Meningitis can be caused by a viral, fungal or bacterial infection. Viral meningitis can be very unpleasant but it is almost never life threatening and generally most people make a full recovery. However, most cases of meningitis in the UK and Ireland are caused by meningococcal bacteria. A person infected with the meningococcal bacteria may develop symptoms of meningitis septicaemia or even both. Meningitis is the inflammation of the lining around the brain and spinal cord. Septicaemia is the blood poisoning form of the disease. Together these two forms of the disease are known as meningococcal disease. Meningococcal meningitis and septicaemia can kill and remains the leading infectious cause of death in the UK for children under five.
For decades, Meningitis B has been the most common cause of bacterial meningitis in the UK and Ireland. Vaccines are the only way to prevent meningitis and have almost eliminated some other kinds of meningitis.
The first stocks of MenB vaccine are now available privately, which means that those who can pay for it will be able to get it. In the very near future, the vaccine will also be made available free of charge on the NHS to those with medical conditions that increase their risk of the disease.
The Meningitis Research Foundation (MRF) estimates that in the UK, more than 9 people a day will contract meningitis or septicaemia; approximately 3,400 people each year.
In the past it has been difficult to develop a Meningitis B Vaccine because there are hundreds of different strains, which are determined by many different factors. For instance, vaccines covering just one strain of MenB (meningococcal B meningitis and septicaemia) have been used successfully in New Zealand and Cuba to control epidemics. However, neither of these vaccines would cover the majority of MenB infections in the UK and the rest of Europe.
The Meningitis B vaccine is the first vaccine licensed by the European Commission to cover many different strains of meningococcal B infection found around the world.
It is impossible to be certain about the precise effectiveness of any vaccine as the efficacy of a vaccine is determined by many factors, including; the level immunity response (immunogenicity) and how widely it protects against the many strains circulating in the country. Studies have predicted that it will cover approximately 88% of meningitis B strains found in the UK and 78% of meningitis B strains found in Europe.
The actual proportion of cases prevented will depend on other determining factors, such as; the number of vaccines administered and the level of herd immunity this vaccine provides, or whether it prevents the bacteria from being carried and passed on, how long protection lasts, and its efficacy on different age groups.
* Please note that vaccine cost is the cost per dose to have the vaccine with a nurse and not a GP. There is an additional fee of £25 for the vaccine to be administered by a GP. Also, the number of doses required indicates the number of doses for a standard course. For instance, an accelerated course can impact the number of doses required.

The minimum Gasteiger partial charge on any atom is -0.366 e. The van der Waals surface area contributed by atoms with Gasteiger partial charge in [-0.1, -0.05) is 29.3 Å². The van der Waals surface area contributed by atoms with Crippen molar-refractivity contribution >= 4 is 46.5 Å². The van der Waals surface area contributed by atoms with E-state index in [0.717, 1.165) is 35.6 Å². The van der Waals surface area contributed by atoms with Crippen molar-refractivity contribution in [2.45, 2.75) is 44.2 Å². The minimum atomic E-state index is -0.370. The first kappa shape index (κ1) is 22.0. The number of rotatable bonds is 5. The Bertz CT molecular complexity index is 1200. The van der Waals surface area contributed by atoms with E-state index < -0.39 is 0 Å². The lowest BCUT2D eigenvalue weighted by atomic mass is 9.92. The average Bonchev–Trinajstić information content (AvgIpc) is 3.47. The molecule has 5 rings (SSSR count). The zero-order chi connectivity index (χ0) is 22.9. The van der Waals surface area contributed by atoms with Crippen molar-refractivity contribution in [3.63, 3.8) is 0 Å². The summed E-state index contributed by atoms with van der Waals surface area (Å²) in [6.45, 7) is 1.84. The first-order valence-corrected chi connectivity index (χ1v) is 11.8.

Doses: See Schedule
Cost: £140 per dose
The vaccine is not licensed for children under 8 weeks old because there is not enough information about how well the vaccine works in this age group.
Children between 2-6 months of age need 4 doses.
Children between 6 months and 2 years of age need 3 doses.
Children over 2 and adults require 2 doses, but it has not yet been established whether a booster dose is needed to maintain protection in these age groups.
For further information relating to the Meningitis B vaccine schedule, please click the link below:Men B Vaccine Schedule
The side effects seen when the vaccine is administered are essentially the same as those commonly experienced with other vaccines. This may include; soreness, redness, swelling and/or hardness of skin at the injection site, a fever, a lack of appetite, muscle aches, irritability, sleepiness and rashes.
The new meningitis B vaccine is not a live vaccine and can be given with the other vaccines in the routine childhood schedule and also at the same time as hepatitis B and varicella vaccines. However, a fever is more common in babies when the meningitis B vaccine is given alongside other vaccines and so our doctors would ideally prefer to leave a 3 week gap between any vaccinations including the meningitis B vaccine.
Taking paracetamol after getting vaccinated (or at the same time) reduces the likelihood and severity of fever without affecting the immune response to any of the vaccines.
People who have previously had an anaphylactic reaction to any of the vaccine components should not get the vaccine.
Please Note: We do our very best to minimise any upset for the child but, if you feel your child may find it difficult to keep still for the vaccine, it may be worth bringing another adult who can help you to reassure or distract them. It is very important that they do not move during the short procedure but our staff will not be able to restrain your child.
For more information relating to meningitis please visit: http://www.meningitis.org